Today ETFO, the Elementary Teachers Federation of Ontario, was supposed to do a one-day walkout to protest the enacting of Bill 115, which imposes a contract on any teacher in the province that didn't already have one; namely, the public elementary and secondary teachers. (The Catholic union's leadership sold their members down the river by agreeing to a horrendous contract back in the summer without their membership's consent, and the French union finds it hard to negotiate being so small so they took the same lousy deal too.)
Last night -- actually, at 4 am this morning -- the Ontario Labour Relations Board determined that this walkout was, in fact, not a political protest (protected by law) but was an illegal strike (which means possible fines for union leadership and for individual teachers, over and above being docked a day's pay). So, ETFO backed off; our union was supposed to do the same thing next Wednesday, but has since cancelled it.
This has provoked a lot of response, both for and against teachers and their unions. A friend of mine wrote a fairly anti-teacher-union post on his Facebook wall today, and someone he knows (but I don't) took it to a whole new level. This guy's name is Matt (but not the One And Only Matt that I've known for years, don't worry). I felt I had to respond. So here's my response. Enjoy.
Matt, I disagree with you, but I'll do so calmly.I dunno, I thought it was pretty good.
First off: if teaching is a cushy, easy job with glorious benefits, you're much more than welcome to join us. No? Not into spending all day with dozens of crazed teenagers trying to ram knowledge into their heads? Alright, then.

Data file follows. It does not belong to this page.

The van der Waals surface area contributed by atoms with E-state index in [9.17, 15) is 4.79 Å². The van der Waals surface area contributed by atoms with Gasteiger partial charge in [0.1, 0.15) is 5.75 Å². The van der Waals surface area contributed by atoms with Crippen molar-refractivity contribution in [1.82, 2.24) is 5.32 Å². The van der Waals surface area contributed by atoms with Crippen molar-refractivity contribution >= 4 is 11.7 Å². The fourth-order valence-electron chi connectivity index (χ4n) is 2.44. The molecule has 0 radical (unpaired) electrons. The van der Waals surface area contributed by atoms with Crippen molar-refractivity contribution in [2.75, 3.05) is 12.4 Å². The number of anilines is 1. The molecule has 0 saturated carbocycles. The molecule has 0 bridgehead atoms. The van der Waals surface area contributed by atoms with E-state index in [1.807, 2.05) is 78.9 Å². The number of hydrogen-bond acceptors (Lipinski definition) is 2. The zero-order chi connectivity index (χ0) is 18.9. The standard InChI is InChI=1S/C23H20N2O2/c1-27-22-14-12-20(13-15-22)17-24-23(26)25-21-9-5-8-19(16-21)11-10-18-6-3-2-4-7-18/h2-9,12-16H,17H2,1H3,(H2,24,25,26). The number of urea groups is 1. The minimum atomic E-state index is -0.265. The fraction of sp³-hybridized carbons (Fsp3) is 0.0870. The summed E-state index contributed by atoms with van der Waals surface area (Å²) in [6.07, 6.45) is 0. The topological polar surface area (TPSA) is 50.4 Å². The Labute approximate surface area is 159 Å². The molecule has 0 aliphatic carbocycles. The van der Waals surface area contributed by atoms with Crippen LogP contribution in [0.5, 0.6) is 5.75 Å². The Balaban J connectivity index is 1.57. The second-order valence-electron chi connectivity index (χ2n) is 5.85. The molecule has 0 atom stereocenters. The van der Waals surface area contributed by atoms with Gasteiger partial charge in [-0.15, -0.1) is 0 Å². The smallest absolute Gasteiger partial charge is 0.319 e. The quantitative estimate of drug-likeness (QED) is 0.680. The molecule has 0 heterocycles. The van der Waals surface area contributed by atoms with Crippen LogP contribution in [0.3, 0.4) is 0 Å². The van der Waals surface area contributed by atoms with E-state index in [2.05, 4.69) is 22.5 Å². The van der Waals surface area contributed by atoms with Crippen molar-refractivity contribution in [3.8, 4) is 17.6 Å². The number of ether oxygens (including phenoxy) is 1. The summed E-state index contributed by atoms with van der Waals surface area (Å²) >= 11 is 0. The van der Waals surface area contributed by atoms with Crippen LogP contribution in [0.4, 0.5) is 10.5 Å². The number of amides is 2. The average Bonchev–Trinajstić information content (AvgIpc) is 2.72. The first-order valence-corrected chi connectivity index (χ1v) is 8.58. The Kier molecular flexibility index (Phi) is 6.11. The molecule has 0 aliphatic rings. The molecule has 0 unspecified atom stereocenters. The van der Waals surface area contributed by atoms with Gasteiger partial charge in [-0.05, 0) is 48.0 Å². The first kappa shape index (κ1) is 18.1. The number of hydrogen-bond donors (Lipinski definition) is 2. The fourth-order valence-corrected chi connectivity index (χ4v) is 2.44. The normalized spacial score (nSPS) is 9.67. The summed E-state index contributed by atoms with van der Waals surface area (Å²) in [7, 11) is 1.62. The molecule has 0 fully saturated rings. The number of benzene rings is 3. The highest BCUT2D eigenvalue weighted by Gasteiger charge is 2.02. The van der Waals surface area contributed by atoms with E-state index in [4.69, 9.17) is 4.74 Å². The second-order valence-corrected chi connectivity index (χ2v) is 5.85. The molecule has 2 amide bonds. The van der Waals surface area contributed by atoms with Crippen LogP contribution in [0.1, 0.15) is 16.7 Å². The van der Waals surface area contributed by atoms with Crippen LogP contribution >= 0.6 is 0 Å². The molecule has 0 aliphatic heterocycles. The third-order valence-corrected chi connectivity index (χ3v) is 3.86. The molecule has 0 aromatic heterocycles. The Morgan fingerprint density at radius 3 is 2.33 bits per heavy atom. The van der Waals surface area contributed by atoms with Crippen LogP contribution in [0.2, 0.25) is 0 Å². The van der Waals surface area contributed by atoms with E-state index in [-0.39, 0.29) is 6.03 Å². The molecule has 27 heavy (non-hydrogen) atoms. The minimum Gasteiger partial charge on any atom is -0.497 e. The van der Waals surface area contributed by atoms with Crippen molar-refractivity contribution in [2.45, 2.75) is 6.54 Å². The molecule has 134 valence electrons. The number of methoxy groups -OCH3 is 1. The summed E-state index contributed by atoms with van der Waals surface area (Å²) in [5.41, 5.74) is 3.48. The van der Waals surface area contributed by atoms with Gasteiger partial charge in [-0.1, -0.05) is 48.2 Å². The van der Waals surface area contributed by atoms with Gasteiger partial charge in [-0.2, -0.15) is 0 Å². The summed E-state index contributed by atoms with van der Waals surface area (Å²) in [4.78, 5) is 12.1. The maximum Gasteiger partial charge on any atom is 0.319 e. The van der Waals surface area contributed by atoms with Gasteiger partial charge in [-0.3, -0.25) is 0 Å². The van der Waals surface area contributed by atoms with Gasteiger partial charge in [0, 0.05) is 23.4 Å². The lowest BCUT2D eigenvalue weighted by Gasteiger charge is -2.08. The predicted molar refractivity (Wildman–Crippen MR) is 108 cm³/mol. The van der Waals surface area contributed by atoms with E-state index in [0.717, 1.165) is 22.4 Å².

Secondly: the Catholic union's provincial executive accepted a contract. Exactly zero local deals have been ratified by Catholic (or French) teachers. So, representing those contracts as anything less than their union leadership selling them out -- because there's pressure to eliminate Catholic boards entirely -- is a huge misrepresentation.
Thirdly, a few small points: unions essentially agreed to wage freezes in April. Banked sick days also doubled as our short-term disability plan. We don't get vacation pay like many other jobs (nor do we expect it), because our non-working days are scheduled for us. We coach and supervise and volunteer our time because (a.) we enjoy it, and (b.) the kids appreciate it. I coach baseball and supervise a student club, in addition to teaching my timetable, being a department head, and being the school's union rep (full disclosure).
Lastly, but perhaps most importantly: I am an employee, with an employer. I am represented in negotiations by a union, and through it I have the right to negotiate a contract with my employer, without outside interference. Agree with the idea of unions or not, Matt, but (a.) they exist, (b.) I'm in one, and (c.) our ability to bargain with our employer -- the school boards, not the province -- has been sabotaged by the government. Complain about wages and benefits and such all you like -- as you have -- but the facts stated in this paragraph are clear and unambiguously correct. And that's what we're mad about.
Do students get "held hostage" in negotiations? That's debatable. I was a student during two strikes in my high school career, and it was lousy. I don't disagree with that part at all. But I only truly found out what the issues were when I became a teacher myself. That's the problem here: everyone thinks they're an expert in education because they were once a student. Are you an expert in medicine because you were once in a doctor's office? Of course not. So I suggest you learn a little more about the situation -- from both sides -- before you go shooting your mouth off again.